Dolores Nadine (Cook) Mather (February 3, 1930 – May 11, 2018) was the youngest daughter of Fred and Augusta (Trively) Cook, and born near Malvern, IA. Her first years of education were in a one-room country school; she graduated from high school in Shenandoah. She held part-time jobs all during high school — a live-in baby sitter, a clerk at Shenandoah’s Earl May Company — and still had time to work on the school newspaper, play in the band (coronet), and earn the high grades that led to being named Salutatorian of her senior class.
Dolores wanted to be a nurse, but a scholarship to Northwest Missouri State Teachers’ College changed her direction, and by 1948, with a one-year Teaching Certificate, she was employed at the elementary school in Sidney, Iowa. One of the school bus drivers was a young man named Floyd Mather — they married in 1949, and daughter Marcia was born in 1950.
Dolores eventually completed her Bachelor’s Degree in Education (thanks to summer school sessions), and continued teaching in Sidney, then in Waverly and Lincoln, Nebraska. She earned a Master’s Degree in Education at the University of Nebraska, and completed the coursework for a Doctorate — she chose to not complete the higher degree because it would essentially force her out of the classroom and into administration, and she loved working with children too much to take that path.
Teaching was a passion for Dolores — she truly cared about each of her students, and was extraordinarily good at helping each of them find their strengths and gifts. Many of her former students stayed in touch with her through the years, or reconnected as adults. Further generations of students were impacted by her work in a UNL program called Training Teachers of Teachers, and then as a teacher mentor in the Lincoln Public School System. In 1974, she wrote a chapter for a book about language skills and reading, and was an invited guest at the annual convention of the International Reading Association.
When she finally retired in 1993, Dolores changed direction but didn’t slow down much. She became an active member of the Lincoln Area Retired Teachers Association, and she got involved with a program with the Lincoln Public Libraries, bringing Nebraska authors (some well-known, some just getting started ) to speak to “lunch at the library” events. She spent a year or two as an “ambassador” for AARP. Her new passion, though, was an international visitors program sponsored by the US Department of State, and for nearly 30 years she poured her energy into a local arm of that program called the Mayor’s Committee for International Visitors. As “first contact” she was the point person for arranging itineraries for what was surely thousands of visitors: educators, journalists, educators, and various government “ministers” from Ethiopia, Ghana, Madagascar, Nigeria, Swaziland, Sweden, Spain, South Korea, Poland, Cambodia, Thailand, Yemen, Bangladesh, Denmark, Germany, Nepal, Indonesia, India, New Zealand, China, Ukraine, the Faroe Islands, Egypt … and more! Dolores arranged for these visitors to meet Nebraska’s Governor and members of our unique one-house legislature; or professors at the University of Nebraska; or election officials at the state and local level; or farmers, if the interest was agriculture. Dolores met many of those visitors when they got off the plane in Lincoln, welcomed many of them into her home for an evening of what was often VERY lively conversation, and very often she was there to see them off when they left on the next leg of their journey.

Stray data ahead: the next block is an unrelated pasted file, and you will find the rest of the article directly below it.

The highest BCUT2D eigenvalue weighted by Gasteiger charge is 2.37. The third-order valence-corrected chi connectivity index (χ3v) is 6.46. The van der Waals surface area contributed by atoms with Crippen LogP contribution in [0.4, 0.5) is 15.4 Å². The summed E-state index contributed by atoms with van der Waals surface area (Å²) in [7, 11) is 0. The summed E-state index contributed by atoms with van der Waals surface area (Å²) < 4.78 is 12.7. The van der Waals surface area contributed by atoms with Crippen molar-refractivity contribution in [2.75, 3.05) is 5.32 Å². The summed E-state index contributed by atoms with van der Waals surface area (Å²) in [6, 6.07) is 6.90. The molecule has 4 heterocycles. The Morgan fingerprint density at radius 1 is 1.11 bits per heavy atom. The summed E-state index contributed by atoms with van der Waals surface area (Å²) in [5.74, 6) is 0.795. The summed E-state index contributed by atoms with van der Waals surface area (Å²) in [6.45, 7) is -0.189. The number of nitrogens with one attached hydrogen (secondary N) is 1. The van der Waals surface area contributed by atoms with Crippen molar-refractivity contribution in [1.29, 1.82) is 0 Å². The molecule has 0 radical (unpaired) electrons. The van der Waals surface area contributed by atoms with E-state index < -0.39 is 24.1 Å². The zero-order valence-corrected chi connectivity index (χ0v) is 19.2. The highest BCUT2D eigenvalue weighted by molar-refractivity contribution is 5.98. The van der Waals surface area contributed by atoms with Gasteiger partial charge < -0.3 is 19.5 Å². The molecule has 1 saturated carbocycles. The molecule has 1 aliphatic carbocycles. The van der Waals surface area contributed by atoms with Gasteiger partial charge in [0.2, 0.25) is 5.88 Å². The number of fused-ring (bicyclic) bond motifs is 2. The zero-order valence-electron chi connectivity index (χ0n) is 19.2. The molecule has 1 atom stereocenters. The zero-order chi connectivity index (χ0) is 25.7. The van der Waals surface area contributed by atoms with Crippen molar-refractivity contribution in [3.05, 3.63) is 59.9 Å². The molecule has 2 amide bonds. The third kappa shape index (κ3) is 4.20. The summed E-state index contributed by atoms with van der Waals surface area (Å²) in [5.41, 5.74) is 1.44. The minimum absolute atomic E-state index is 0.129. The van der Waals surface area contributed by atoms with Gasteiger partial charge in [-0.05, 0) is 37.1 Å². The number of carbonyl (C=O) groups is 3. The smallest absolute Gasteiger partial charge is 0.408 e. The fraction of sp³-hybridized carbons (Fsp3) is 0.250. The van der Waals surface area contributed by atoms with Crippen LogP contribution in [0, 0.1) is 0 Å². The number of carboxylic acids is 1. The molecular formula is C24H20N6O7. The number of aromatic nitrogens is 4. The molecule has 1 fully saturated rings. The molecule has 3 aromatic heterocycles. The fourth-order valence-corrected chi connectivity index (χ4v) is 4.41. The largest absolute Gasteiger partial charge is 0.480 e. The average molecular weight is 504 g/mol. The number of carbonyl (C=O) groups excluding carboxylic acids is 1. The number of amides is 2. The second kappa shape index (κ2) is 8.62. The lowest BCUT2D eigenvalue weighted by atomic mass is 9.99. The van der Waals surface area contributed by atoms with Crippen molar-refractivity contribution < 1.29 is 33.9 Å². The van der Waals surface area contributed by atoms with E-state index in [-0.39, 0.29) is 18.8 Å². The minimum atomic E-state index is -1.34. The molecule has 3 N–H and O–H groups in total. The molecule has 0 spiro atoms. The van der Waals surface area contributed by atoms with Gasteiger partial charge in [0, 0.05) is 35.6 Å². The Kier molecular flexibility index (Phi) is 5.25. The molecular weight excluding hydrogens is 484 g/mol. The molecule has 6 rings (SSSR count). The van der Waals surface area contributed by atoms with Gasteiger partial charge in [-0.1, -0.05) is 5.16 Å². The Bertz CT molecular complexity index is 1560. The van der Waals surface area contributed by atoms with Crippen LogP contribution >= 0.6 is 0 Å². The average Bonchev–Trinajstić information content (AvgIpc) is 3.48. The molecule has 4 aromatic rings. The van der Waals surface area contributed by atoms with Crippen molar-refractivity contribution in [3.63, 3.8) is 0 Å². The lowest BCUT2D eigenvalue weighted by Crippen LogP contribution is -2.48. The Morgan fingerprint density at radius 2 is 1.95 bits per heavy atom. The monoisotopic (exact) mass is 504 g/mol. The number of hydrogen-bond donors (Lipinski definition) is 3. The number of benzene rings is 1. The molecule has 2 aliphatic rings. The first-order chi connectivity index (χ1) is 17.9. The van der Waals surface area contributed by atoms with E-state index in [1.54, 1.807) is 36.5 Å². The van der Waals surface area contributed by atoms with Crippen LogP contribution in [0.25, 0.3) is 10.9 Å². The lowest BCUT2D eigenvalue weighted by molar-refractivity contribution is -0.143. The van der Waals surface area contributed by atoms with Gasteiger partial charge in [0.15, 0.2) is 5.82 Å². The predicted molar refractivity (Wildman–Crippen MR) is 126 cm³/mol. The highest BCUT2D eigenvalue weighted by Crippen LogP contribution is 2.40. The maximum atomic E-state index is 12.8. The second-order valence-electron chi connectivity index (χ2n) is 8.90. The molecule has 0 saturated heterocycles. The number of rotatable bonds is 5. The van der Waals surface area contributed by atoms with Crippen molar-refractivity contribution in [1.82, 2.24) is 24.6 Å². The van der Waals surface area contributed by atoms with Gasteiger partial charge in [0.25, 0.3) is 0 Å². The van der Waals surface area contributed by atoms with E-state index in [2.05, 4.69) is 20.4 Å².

In 2002, the National Council for International Visitors presented Dolores with the first award honoring one of the founders of the organization. In explaining their choice of Dolores to receive this award, NCIV commended her ability to serve as newsletter editor and to design superb programs to meet the needs of these highly-diverse visitors. In addition, “Her charm and friendly smile always put the visitors at ease in both the meeting room and the living room.”
Dolores was preceded in death by her parents, two sisters (Dorothy Williams and Edna Brown, both of Glenwood, IA), and her husband Floyd. She is survived by daughter Marcia and son-in-law Dan Barkley (Fair Oaks, CA); brother-in-law Lloyd Mather and his wife Chyre (Lincoln, NE); and by much-loved nieces and nephews in Idaho, Iowa, Nebraska, Oklahoma and Washington.
Funeral services will be Monday, May 14, 2018 at the United Faith Church in Sidney, Iowa with interment to follow in the Sidney Cemetery. There will be no viewing or visitation and a memorial service will be held in Lincoln later in May. Scholarships will be established in her name at the Sidney High School, and through the Lincoln Area Retired Teachers Association.
The Crawford-Marshall Funeral Chapel in Sidney, IA is in charge of arrangements.